Cancer represents a leading cause of death worldwide, with numbers projected to further rise to an estimated 16.3 million deaths in 2040. The transformation of normal into cancer cells is a stepwise process that generally involves activation of oncogenes and inactivation of tumor suppressors to undermine the normal biological constraints on growth control.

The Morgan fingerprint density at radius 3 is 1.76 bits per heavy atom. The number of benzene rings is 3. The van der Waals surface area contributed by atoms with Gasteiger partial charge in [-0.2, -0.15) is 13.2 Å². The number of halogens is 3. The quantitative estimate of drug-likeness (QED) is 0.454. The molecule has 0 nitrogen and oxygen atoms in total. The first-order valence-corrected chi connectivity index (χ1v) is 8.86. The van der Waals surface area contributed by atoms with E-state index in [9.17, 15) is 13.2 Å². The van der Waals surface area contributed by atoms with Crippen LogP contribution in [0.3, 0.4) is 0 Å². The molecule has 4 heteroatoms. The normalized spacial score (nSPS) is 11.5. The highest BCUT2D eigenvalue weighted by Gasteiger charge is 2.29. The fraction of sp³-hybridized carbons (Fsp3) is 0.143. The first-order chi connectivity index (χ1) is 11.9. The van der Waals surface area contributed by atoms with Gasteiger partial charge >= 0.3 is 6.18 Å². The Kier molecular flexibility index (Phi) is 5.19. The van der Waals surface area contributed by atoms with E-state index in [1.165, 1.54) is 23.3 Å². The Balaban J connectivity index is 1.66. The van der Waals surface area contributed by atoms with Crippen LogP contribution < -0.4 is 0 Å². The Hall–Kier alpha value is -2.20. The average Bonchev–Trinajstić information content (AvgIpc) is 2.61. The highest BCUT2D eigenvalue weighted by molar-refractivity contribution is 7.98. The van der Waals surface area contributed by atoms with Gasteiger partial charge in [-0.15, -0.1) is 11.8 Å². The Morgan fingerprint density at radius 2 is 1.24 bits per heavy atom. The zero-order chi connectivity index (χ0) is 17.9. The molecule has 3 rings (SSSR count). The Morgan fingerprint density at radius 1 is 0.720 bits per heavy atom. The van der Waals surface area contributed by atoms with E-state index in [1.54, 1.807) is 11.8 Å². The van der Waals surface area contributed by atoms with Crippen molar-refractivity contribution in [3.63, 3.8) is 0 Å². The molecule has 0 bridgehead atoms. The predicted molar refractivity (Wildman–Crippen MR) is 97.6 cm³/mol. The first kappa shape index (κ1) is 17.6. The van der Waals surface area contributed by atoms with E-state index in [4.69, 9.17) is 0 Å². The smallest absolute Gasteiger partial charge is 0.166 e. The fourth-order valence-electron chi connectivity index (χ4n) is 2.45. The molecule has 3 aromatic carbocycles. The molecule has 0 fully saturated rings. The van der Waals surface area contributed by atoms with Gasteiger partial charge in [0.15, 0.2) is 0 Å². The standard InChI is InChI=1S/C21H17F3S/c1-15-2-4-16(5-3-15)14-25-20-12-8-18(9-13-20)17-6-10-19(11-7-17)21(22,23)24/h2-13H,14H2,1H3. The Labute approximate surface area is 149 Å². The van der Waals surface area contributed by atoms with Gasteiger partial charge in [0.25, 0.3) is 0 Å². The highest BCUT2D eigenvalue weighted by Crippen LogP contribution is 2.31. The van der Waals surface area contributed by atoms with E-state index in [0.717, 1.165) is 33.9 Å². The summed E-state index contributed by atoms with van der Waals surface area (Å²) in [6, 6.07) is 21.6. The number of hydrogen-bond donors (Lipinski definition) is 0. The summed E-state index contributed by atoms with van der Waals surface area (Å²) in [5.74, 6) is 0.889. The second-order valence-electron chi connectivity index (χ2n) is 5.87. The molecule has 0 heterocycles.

Our group investigates small GTPases and their regulators, which function as oncogenes or tumor suppressor proteins in different pathological scenarios. Currently our focus lies on the small GTPases Ral, Rheb and κB-Ras and the respective GTPase-activating protein complexes. We are interested in the relevant signaling mechanisms and cell biological processes, which we address by combining diverse biochemical, cell biological and microscopy techniques. We study the physiological relevance and potential therapeutic use of our findings in by using 3D organoid and in vivo models, but also pursue structural and mechanistic aspects.